During closing argument, the prosecuting attorney emphasized that the police officers had to prepare reports on the crime soon after it occurred. On the other hand, he noted, "Terry Driscoll had all this time up until now to come up with this story. He--he didn't have to make a statement; he didn't have to write anything down at that time. He's had all this time to come up with this story." The prosecutor then asked "why would [the officers] risk a 19-year career with the Police Department, and a 5-year career with the Police Department, by coming in and telling you a bald-faced lie ...?" The prosecutor argued that the defendants had an obvious motive to lie: "They're both convicted felons, they don't want to be convicted again; that's what their motivation is.... [T]heir last, best hope in order to avoid a conviction is to--is for you to believe their story; that's their last, best hope." On January 24, 1991, the jury convicted Ronald Driscoll on both counts. On May 7, 1991, the district court sentenced Mr. Driscoll to two concurrent 21-month prison terms and imposed a $3,000 fine. This timely appeal followed.

II

Mr. Driscoll was convicted for violating 18 U.S.C. § 922(g)(1), which forbids "any person who has been convicted in any court of, a crime punishable by imprisonment for a term exceeding one year" from possessing "any firearm or ammunition." Mr. Driscoll admits that he was convicted of larceny in Michigan in 1987. However, he contends that because his sentence had ended prior to his arrest, he no longer fell within the prohibition of § 922(g)(1). He cites 18 U.S.C. § 921(a)(20), which states that

What constitutes a conviction ... shall be determined in accordance with the law of the jurisdiction in which the proceedings were held. Any conviction which has been expunged, or set aside or for which a person has been pardoned or has had civil rights restored shall not be considered a conviction for purposes of this chapter, unless such pardon, expungement, or restoration of civil rights expressly provides that the person may not ship, transport, possess, or receive firearms.

Thus, Mr. Driscoll cannot be convicted under § 922(g)(1) if his civil rights had been restored at the time of his alleged crime, and no legal restrictions had been placed on his ability to possess firearms. In order to determine whether Mr. Driscoll's rights were restored upon the completion of his sentence, we must turn to Michigan law.

A

Several courts have addressed the issue of whether Michigan felons have their civil rights restored upon the completion of their sentence. However, these cases provide only limited guidance, as they are inconsistent both in their reasoning and their results. Mr. Driscoll relies primarily upon United States v. Dahms, 938 F.2d 131 (9th Cir.1991), which involved a defendant who was convicted of a felony in Michigan state court. Six years after being released from parole, he committed a crime in Montana while carrying two shotguns, and was convicted of violating 18 U.S.C. § 922(g)(1). Like Mr. Driscoll, the defendant argued that he could not be convicted because Michigan had restored his civil rights. The Ninth Circuit agreed and reversed his conviction.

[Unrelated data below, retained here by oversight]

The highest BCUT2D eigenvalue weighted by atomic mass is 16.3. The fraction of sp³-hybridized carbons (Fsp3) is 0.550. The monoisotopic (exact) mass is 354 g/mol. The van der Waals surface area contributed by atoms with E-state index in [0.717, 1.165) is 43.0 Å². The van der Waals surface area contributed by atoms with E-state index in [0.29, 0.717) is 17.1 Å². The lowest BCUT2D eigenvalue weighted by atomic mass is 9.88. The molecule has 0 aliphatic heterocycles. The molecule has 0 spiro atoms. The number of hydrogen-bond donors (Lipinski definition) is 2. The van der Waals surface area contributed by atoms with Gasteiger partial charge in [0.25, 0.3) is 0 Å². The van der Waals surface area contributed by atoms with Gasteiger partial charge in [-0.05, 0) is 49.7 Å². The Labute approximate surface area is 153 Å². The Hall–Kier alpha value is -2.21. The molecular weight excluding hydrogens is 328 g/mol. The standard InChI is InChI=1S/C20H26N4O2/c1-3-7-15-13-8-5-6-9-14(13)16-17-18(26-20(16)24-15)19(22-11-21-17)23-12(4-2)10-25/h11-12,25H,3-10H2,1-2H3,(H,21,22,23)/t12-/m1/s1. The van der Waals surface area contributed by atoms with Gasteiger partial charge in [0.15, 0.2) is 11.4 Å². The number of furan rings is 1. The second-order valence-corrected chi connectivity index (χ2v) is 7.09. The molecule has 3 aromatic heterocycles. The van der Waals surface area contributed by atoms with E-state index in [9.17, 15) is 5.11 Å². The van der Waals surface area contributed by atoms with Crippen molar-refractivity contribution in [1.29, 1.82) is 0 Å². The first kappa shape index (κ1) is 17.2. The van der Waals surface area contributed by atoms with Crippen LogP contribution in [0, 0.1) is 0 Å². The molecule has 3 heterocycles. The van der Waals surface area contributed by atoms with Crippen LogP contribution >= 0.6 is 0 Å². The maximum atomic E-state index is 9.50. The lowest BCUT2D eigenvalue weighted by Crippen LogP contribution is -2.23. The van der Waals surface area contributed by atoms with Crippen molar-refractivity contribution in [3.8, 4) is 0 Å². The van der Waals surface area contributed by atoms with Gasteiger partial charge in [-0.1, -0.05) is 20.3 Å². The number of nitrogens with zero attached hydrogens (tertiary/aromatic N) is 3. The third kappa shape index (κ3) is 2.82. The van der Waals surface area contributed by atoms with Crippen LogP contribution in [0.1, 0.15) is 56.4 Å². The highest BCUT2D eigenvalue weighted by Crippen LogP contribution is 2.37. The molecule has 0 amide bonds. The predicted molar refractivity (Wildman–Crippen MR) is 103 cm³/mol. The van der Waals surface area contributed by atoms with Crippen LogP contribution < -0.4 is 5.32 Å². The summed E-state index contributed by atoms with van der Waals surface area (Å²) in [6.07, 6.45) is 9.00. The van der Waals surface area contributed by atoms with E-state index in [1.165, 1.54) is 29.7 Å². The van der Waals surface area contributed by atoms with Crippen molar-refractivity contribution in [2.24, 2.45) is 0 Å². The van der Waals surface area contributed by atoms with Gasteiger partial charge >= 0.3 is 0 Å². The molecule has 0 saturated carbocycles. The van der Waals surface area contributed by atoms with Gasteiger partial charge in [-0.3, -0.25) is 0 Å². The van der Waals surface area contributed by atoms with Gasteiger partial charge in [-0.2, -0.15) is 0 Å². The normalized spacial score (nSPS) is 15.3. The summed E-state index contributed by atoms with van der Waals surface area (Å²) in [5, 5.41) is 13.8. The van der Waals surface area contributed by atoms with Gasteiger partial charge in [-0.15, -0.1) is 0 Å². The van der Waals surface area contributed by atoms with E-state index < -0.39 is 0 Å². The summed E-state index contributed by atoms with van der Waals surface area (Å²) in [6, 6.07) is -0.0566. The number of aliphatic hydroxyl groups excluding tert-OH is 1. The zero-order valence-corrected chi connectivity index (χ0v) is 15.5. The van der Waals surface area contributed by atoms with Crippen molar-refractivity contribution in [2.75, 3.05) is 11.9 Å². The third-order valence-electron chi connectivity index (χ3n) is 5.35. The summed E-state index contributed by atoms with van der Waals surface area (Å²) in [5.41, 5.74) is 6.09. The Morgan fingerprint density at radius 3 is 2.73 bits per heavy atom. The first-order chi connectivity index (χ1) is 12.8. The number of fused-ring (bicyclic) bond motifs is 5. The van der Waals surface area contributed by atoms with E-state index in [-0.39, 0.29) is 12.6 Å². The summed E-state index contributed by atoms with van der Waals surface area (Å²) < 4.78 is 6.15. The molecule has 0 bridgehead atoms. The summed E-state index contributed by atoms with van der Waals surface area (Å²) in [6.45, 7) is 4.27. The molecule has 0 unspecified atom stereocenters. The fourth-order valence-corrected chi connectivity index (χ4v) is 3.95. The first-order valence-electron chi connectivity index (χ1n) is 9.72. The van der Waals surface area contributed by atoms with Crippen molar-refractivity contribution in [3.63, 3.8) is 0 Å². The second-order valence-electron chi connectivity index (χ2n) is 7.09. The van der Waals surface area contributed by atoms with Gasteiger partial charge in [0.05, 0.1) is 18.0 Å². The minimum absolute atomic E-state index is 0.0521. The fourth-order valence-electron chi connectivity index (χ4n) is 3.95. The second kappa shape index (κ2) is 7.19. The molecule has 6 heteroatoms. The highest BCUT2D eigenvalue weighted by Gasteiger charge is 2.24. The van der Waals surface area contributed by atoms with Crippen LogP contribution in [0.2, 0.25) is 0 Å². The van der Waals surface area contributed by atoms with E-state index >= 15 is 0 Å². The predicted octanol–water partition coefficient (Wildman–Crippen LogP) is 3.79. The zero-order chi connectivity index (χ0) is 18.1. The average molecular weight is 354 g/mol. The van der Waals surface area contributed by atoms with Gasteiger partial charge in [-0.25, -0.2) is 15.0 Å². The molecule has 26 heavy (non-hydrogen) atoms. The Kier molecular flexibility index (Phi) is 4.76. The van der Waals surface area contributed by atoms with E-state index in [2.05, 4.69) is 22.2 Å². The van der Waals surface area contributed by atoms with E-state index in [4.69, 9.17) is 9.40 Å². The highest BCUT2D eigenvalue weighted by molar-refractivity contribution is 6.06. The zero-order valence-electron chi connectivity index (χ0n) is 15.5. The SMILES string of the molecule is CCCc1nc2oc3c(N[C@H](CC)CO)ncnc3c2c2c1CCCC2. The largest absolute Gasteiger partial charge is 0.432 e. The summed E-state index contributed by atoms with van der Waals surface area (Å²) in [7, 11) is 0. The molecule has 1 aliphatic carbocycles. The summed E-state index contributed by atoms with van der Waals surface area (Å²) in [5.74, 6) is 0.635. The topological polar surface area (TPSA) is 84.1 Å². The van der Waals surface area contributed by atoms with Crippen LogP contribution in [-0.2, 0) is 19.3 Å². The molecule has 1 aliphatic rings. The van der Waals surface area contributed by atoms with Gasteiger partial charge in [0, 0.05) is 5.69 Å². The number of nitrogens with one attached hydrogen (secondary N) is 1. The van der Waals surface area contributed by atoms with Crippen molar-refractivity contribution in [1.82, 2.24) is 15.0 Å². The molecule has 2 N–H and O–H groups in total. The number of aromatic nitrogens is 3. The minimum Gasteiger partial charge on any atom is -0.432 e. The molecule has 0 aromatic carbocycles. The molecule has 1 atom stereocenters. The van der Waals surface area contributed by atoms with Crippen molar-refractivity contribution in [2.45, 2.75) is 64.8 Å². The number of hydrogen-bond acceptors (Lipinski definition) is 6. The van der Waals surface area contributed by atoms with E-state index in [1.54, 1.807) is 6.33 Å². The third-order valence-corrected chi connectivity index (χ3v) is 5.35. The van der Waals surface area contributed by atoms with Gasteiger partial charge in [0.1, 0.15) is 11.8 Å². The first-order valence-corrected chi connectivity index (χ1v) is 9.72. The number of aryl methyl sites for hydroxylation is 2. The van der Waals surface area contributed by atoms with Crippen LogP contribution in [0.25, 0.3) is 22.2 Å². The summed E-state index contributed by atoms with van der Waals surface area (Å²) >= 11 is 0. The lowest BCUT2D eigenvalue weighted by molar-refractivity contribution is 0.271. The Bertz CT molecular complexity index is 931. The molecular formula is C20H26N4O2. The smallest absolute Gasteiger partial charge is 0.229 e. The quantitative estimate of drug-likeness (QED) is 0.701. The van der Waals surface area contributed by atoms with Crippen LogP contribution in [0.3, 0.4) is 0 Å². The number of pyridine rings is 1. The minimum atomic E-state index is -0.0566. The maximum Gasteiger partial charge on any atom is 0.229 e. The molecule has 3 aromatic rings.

The Dahms court ruled that "[w]e must look to the whole of state law to determine whether his civil rights were restored," 938 F.2d at 133, see United States v. Gomez, 911 F.2d 219, 220 (9th Cir.1990), and that "[t]he restoration must be more than de minimis." 938 F.2d at 133. Furthermore, the restoration "must be substantial, but need not be complete." Ibid. In reaching these conclusions, the Dahms court relied heavily upon this court's decision in United States v. Cassidy, 899 F.2d 543 (6th Cir.1990). The court also quoted the following passage from Cassidy to determine what civil rights were to be restored: "Congress intended to encompass those rights accorded to an individual by virtue of his citizenship in a particular state. These rights include the right to vote, the right to seek and hold public office and the right to serve on a jury." 899 F.2d at 549 (footnote omitted).

The Dahms court next found that Michigan had restored each of these rights to the defendant. For the right to vote, it cited Mich.Comp.Laws Ann. § 168.758b:

A person who, in a court of this or another state or in a federal court, has been legally convicted and sentenced for a crime for which the penalty imposed is confinement in jail or prison shall not vote, offer to vote, attempt to vote, or be permitted to vote at an election while confined.

(emphasis added). Next, the Dahms court referred to the following passage concerning the right to hold office:

If any candidate for any public office at any election in this state shall be convicted of a felony, as defined in this act, the election of such candidate, if he has been elected, shall be void; and if he shall enter into the office for which he was elected, an information in the nature of a quo warranto to oust him from such office may be filed in the supreme court or the proper circuit court.

Mich.Comp.Laws Ann. § 168.938. See also Matter of Callanan, 419 Mich. 376, 355 N.W.2d 69 (1984). Finally, Michigan law provides that "[t]o qualify as a juror a person shall ... [n]ot be under sentence for a felony at the time of jury selection." Mich.Comp.Laws Ann. § 600.1307a(1)(e) (emphasis added). The Ninth Circuit held that while these statutes denied certain rights to...